EAST LANSING, Mich. — Michigan State University Department of Animal Science Professor Jason Rowntree is the newest C.S. Mott Professor of Sustainable Agriculture, named by the College of Agriculture and Natural Resources (CANR).
The position combines both research and outreach. Rowntree said he plans to take his research outcomes on regenerative agriculture to farms across the state and work with farmers to increase adoption rates and improve outcomes across the board.
His work has been praised by CANR leadership, funding agencies and the agriculture industry.
“Dr. Jason Rowntree is a leader in sustainable agriculture research and application, and his ability to work with the state’s farmers and farm advocates to adopt these techniques while supporting Michigan’s agricultural industry make him a perfect fit for the C.S. Mott Professorship,” said CANR Dean Ron Hendrick.
Rowntree joins Mike Hamm, a fellow C.S. Mott Professor. The two have collaborated for more than 10 years.
“Dr. Mike Hamm has had this position since I’ve been at MSU, and he’s been a key mentor of mine,” said Rowntree, who has dedicated his life’s work to developing systems to increase the resiliency of food production worldwide.
“It is an honor to have this opportunity to lead and contribute to the outstanding work that is ongoing here at Michigan State. We know that our role is to continue to improve agriculture, especially from an environmental perspective.”
CANR Endowed Professors are leaders in both the classroom and in their respective fields, and have increasing amounts of research. Resources provided to them help fund and further research, build a network of collaborators and deliver rich classroom experiences on topics in which they specialize.
Rowntree specializes in sustainable and regenerative agriculture with outcomes that include improving land quality, increasing productivity, keeping water clean and the industry profitable.
“There are many ways that we can achieve these goals. It isn’t just focusing on small farms or large farms with certain prescriptive farm decisions. It’s more aptly focusing on outcomes and understanding what actions are happening at the farm level that are driving environmental improvements,” he said.
“As one of the key land grant universities in the United States, MSU has a tremendous opportunity to use our research and outreach to model these regenerative approaches and also work shoulder-to-shoulder with our state’s farmers, land managers and stakeholders to see adoption of principles that can secure our long-term future in the state.”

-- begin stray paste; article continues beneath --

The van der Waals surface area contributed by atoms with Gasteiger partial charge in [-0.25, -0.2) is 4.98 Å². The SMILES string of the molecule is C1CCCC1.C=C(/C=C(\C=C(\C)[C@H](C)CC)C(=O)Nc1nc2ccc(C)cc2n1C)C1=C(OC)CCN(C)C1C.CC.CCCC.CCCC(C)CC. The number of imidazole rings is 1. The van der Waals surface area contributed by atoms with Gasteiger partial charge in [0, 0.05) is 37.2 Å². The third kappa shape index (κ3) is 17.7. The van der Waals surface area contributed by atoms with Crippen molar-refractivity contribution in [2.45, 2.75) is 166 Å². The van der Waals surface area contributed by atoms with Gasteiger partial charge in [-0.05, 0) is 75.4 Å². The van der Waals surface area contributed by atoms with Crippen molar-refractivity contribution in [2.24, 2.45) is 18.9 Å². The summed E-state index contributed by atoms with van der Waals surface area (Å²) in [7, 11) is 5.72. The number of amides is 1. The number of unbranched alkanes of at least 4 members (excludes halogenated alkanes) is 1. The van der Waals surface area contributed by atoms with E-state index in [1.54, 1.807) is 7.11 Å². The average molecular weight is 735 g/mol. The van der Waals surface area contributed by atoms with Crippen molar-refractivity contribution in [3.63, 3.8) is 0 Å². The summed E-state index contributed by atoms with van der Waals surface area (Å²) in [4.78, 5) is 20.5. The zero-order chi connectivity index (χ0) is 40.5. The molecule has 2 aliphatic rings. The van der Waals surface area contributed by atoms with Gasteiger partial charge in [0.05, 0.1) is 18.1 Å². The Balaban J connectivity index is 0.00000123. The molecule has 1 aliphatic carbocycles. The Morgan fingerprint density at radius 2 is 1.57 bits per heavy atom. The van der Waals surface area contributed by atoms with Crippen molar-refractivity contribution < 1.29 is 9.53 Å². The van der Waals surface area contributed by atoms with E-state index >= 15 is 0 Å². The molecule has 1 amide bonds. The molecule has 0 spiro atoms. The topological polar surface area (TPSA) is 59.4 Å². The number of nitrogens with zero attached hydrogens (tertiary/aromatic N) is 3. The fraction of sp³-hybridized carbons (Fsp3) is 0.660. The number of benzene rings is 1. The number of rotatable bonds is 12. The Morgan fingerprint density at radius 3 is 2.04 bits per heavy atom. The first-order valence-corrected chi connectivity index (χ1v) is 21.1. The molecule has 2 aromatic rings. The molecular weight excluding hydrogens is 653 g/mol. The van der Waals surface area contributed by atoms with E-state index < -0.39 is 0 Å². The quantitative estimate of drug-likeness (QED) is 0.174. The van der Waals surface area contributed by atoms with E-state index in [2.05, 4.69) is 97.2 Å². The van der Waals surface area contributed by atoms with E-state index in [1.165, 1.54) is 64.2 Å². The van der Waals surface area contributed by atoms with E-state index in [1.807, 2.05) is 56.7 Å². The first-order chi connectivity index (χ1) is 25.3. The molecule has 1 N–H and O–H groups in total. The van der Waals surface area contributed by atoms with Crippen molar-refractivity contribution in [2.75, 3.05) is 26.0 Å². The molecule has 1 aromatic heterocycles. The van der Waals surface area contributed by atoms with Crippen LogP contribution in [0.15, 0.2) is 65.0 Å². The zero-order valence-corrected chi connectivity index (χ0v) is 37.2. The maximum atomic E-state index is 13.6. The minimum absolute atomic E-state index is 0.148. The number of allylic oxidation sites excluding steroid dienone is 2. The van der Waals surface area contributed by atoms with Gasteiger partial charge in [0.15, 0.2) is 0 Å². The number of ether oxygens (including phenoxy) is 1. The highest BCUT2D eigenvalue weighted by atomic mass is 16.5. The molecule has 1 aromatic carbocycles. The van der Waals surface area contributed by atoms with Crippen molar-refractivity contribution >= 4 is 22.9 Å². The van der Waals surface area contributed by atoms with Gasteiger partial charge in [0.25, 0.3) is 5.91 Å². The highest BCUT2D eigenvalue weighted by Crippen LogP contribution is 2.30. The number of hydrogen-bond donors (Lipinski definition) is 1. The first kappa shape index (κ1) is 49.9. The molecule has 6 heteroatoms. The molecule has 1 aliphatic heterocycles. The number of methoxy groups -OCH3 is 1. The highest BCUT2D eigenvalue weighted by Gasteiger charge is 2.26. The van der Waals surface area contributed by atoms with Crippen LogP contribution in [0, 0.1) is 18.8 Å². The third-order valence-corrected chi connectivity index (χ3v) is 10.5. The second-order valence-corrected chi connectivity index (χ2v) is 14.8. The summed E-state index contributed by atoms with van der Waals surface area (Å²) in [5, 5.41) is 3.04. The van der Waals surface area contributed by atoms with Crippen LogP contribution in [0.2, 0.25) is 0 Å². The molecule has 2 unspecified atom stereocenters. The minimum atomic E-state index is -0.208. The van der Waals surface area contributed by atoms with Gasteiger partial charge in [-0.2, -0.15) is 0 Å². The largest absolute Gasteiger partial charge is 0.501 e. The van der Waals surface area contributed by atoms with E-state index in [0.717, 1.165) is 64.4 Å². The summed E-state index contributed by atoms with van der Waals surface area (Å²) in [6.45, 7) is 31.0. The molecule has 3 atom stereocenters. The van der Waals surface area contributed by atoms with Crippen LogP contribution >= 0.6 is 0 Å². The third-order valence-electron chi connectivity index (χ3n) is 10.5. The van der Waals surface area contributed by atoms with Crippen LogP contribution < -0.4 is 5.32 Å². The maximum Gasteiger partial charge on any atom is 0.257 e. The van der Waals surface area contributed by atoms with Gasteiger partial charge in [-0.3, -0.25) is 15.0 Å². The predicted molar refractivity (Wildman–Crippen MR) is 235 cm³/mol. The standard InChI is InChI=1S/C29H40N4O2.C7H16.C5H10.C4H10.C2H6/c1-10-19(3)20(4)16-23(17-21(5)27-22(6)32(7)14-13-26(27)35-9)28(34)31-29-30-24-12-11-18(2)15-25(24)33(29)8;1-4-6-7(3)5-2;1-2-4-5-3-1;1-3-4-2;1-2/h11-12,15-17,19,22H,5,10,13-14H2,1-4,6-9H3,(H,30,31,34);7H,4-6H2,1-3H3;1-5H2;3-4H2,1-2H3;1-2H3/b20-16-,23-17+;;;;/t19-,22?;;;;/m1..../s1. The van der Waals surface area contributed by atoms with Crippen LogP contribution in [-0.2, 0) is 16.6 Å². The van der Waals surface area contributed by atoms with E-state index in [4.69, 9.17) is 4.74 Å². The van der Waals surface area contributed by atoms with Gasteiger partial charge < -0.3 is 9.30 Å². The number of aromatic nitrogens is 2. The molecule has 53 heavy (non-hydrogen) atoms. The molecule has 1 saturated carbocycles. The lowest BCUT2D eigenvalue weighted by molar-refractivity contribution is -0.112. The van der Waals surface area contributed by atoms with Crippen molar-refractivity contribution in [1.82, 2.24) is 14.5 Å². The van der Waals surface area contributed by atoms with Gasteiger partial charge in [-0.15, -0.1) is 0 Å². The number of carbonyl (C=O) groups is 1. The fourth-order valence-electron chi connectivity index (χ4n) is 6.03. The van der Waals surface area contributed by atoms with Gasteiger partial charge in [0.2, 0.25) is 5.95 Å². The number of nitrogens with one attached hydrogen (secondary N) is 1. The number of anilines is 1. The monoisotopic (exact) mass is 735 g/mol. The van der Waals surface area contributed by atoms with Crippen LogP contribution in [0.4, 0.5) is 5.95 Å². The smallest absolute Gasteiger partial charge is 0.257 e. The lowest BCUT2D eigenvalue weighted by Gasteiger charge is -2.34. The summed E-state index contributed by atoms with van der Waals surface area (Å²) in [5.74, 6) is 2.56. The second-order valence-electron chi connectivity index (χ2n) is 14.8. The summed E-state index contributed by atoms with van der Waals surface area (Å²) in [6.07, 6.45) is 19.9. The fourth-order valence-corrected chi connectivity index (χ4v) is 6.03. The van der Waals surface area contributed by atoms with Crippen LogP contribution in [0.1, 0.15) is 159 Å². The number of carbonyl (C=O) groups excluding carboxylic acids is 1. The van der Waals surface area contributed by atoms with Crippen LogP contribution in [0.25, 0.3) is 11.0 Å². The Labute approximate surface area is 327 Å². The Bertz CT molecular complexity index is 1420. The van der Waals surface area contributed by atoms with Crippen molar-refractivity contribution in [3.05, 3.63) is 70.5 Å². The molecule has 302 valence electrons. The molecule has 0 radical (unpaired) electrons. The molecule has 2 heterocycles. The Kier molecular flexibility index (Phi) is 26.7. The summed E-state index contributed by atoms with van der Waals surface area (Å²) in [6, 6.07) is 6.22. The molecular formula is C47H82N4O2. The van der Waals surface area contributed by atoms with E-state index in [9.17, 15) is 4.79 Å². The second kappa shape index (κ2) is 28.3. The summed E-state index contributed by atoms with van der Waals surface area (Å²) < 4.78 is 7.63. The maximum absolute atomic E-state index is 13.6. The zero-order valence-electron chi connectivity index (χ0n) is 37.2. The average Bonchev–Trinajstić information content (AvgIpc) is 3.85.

Hamm said he is thrilled that Rowntree has received this recognition.
“Dr. Rowntree’s work is critically important if the food system is going to approach a no-net-carbon-release system,” he said. “Agriculture has the opportunity to be part of the solution and Jason’s research is generating one significant part of that opportunity. Our responsibility is to ask critical questions – ones that often many don’t want asked –then pursue them scientifically and let the results dictate the response. Jason does that to an outstanding degree.”
Rowntree said his love of Michigan and desire to protect its natural resources inspired him to accept the C.S. Mott Professorship.
“Michigan has 20 percent of the world’s freshwater, and it’s our job to protect it for future generations,” said Rowntree, who is an MSU graduate. “I am an outdoors person. I enjoy the wonderful landscape we have in the state, but I also have a heart for rural America and what our farmers and ranchers are going through economically and the greater challenges of climate change. So, personally I want to leave this state better for our next generations, especially rural Michigan. Those are, are key drivers for me.”
— Michigan State University CANR
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